I HAVE ONLY BEEN TO PHILADELPHIA three times in my life. In high school, I went to nationals for speech and debate during that painful period where I was very clearly gay, but had not yet come out (I did a performance of Ani DiFranco poems, for those interested). I went again in 2008 for a Manowar concert. And more recently, I ended up on an accidental triple-date that concluded with our car breaking down in the Holland Tunnel. So, when I was asked to write a Diary on the three coterminous exhibitions opening at the Institute of Contemporary Art, Philadelphia––“Cary Leibowitz: Museum Show,” “Broadcasting: EAI at ICA,” and “Tag: A Proposal on Queer Play and the Ways Forward,” curated by Nayland Blake––I was excited to add to my growing repertoire of weird Philly stories. I had also been told Nayland’s opening was going to be a Philadelphia furry meet-and-greet! But alas, it’s scheduled for Valentine’s Day.
When I arrived to Philly via Amtrak, I realized that I was sitting across from Rhonda Lieberman, the Diary’s patron saint and an Artforum contributing editor who wrote an essay for her good friend Cary Leibowitz’s exhibition catalog. As we stepped off the train we ran into the Bronx Museum’s Antonio Sergio Bessa, who also contributed a text for Cary. Sergio jokingly asked if we were in town for the Liza Minnelli concert (ha—our plans were far gayer). Rhonda and I hustled to the museum because we were running late. By the time we arrived, ICA director Amy Sadao was giving introductory remarks about the exhibitions.
Alex Klein and Rebecca Cleman, the cocurators of “Broadcasting,” talked about their show, which features video pieces by artists such as Dara Birnbaum, Shigeko Kubota, and Ulysses Jenkins. Nayland took the stage to introduce his show—the fourth in a series of exhibitions curated by artists at the ICA—dressed in a short-sleeve leather policeman shirt, a utility kilt, galaxy-print leggings, a white ostrich feather clutch, and a jeweled-headpiece á la Swan Lake.
Cary, also known as “Candyass,” showed up to the auditorium in a matching Grandma Moses blazer-and-tie set with Anastasia James of the Contemporary Jewish Museum in San Francisco (where his show first opened) to discuss the exhibition. At one point the talk elicited an admiring collective gasp from the crowd when it was mentioned that one of Cary’s themed yarmulkes—an homage to the Liberty Bell, complete with its own crack!—was just upstairs in his show. There’s a lot of simpatico between the artist and Philadelphia’s taste for souvenir kitsch. Cary thoughtfully highlighted this in his retrospective by covering all the seats with “historic” Philadelphia landmark bed skirts.
Once I was free to roam the building to enjoy drinks and large, heart-shaped pretzels, I caught up with Nayland so that I could inquire about his lewk. He then pointed out that the real scene-stealer would be artist Dusty Shoulder’s performance that evening (Shoulder’s elaborate costume-sculptures are in “Tag”). He was right: Dusty came in sporting a disco dress made from juvenile bedding. When I hugged him hello, he called me out for grabbing a napkin to get his sweat off my hand. Taking it all in, I tried to discern if a reveler was an eccentric jumpsuit-sporting art patron or a member of the lesbian art mafia. Frequently they’re both. There was a lovely and odd symmetry between all three shows and their respective crowds.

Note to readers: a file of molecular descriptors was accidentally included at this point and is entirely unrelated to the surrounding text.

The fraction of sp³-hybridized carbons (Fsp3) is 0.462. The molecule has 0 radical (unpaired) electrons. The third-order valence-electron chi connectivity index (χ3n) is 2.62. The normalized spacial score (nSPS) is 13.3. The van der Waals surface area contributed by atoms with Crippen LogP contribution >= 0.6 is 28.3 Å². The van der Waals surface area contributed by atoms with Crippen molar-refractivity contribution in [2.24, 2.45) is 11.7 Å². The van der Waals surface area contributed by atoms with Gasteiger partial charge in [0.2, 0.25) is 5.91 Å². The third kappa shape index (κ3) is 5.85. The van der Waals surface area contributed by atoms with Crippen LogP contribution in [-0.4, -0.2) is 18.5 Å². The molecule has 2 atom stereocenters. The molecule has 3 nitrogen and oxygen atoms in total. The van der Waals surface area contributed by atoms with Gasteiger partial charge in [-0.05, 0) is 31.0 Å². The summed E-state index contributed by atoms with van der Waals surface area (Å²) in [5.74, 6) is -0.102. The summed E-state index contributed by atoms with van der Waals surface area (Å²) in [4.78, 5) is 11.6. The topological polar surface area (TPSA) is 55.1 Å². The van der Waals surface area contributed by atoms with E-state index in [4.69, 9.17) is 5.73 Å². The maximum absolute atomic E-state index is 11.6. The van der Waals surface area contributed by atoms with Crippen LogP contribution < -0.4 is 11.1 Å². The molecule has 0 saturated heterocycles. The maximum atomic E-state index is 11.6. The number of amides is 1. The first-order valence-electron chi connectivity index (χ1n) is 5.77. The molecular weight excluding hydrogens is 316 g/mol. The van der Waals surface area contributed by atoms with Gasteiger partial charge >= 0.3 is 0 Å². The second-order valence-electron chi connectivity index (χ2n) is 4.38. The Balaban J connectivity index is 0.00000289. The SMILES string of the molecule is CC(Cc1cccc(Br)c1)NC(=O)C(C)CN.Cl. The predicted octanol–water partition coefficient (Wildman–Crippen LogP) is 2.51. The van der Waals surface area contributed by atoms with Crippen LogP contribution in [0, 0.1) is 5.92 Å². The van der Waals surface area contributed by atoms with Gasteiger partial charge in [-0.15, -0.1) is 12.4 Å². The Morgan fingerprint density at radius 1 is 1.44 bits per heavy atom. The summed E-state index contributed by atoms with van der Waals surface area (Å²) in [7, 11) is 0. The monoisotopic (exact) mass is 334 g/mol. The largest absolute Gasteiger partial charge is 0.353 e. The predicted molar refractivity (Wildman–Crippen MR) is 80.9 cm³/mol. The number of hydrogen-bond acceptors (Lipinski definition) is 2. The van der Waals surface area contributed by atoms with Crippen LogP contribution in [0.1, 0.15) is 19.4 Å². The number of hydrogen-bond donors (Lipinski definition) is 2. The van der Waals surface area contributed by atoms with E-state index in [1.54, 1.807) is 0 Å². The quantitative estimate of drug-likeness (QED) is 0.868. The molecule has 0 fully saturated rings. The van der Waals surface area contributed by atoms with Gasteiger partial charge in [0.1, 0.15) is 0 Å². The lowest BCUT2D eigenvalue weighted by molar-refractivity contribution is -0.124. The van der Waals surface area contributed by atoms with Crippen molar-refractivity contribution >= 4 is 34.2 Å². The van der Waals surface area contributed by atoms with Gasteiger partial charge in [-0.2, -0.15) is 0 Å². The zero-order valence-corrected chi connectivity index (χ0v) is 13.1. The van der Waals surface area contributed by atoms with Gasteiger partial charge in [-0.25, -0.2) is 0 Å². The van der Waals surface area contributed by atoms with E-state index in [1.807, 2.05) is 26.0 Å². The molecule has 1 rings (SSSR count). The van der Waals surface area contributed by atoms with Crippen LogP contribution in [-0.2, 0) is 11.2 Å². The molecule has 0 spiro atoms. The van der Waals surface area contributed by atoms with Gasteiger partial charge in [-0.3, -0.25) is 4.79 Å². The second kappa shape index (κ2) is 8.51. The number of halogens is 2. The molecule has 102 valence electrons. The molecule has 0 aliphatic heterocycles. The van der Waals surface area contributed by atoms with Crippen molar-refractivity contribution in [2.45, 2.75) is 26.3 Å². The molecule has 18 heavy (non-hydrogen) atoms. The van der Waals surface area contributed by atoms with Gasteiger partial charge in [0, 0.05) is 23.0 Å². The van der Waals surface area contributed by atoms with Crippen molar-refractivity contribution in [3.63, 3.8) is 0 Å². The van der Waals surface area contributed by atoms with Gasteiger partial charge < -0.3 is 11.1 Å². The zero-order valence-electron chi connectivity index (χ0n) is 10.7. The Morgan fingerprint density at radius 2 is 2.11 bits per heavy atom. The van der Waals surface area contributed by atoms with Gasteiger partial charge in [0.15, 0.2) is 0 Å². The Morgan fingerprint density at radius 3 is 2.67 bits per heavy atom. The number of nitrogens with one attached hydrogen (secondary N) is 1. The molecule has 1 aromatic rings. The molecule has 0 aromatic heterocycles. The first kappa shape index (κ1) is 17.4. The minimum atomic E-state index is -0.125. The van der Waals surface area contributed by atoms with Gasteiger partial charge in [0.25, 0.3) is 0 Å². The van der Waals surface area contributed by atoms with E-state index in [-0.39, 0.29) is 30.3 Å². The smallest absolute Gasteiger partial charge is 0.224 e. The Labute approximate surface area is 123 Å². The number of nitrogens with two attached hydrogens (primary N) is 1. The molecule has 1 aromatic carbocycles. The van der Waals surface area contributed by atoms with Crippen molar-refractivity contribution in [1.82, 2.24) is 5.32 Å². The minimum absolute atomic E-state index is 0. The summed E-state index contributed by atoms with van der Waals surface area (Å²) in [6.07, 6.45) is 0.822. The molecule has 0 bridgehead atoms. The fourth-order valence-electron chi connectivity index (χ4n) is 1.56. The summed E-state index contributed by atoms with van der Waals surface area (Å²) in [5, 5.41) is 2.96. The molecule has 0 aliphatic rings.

I was quite excited to see the performance and sculptures by Japanese artist Saeborg Latex. I’ve been obsessively following her on social media for nearly two years now. Her work in “Tag” is a humongous, glammed-out, postnatal sow (made from latex, of course) feeding a passel of piglets. Later in the night Saeborg—donning a piglet costume she could barely breathe out of—was herded through the gallery by a man in farmer’s overalls. She gently entered the swine through the back of its head, then miraculously birthed herself from its nether regions. Sharon Hayes and Brooke O’Harra’s daughter Alice explained it to me in a much more articulate manner, but my phone died when I tried to transcribe her thoughts.
Elsewhere, people sat transfixed by a Shana Moulton crypto–New Age infomercial, and mingled throughout Leibowitz’s Jordan almond–hued, salon-style exhibition. Cary and Rhonda held court by a three-tiered video of a satirical talk show they both hosted in the 1990s absorbing, somewhat uncomfortably, congratulations from admiring fans. Cary, a bashful, self-depreciating artist with a lilting, generation-specific lisp, often smiled and demurred.
As the museum was closing, crowds headed over to a Mexican restaurant to eat, drink, and obviously, be gay. On the way someone told a story about explaining furries to Matthew Marks, Nayland’s dealer—admittedly a difficult task without visuals. I have a theory about how hearty and distinct laughs are an essential key to success in the art world. Amy Sadao’s rang throughout the afterparty. Artists Arnold Kemp and Cliff Hengst, both in “Tag” and former residents of San Francisco, lamented about the corporate lathing of SF’s gay scene while a karaoke session (the established queer pastime) took place behind us. I then realized that my train back home was leaving in fifteen minutes, so I called an Uber and slipped out. On the way to the station my driver asked where I was headed to and when I mentioned New York he jokingly added, “fuck the Patriots, right?” And when reflecting on my evening—revolving around sex, fetish gear, camp, and queer experimentation, I asked the cabbie, “Do you think the Eagles’ mascot wears his bird costume when he’s not working?”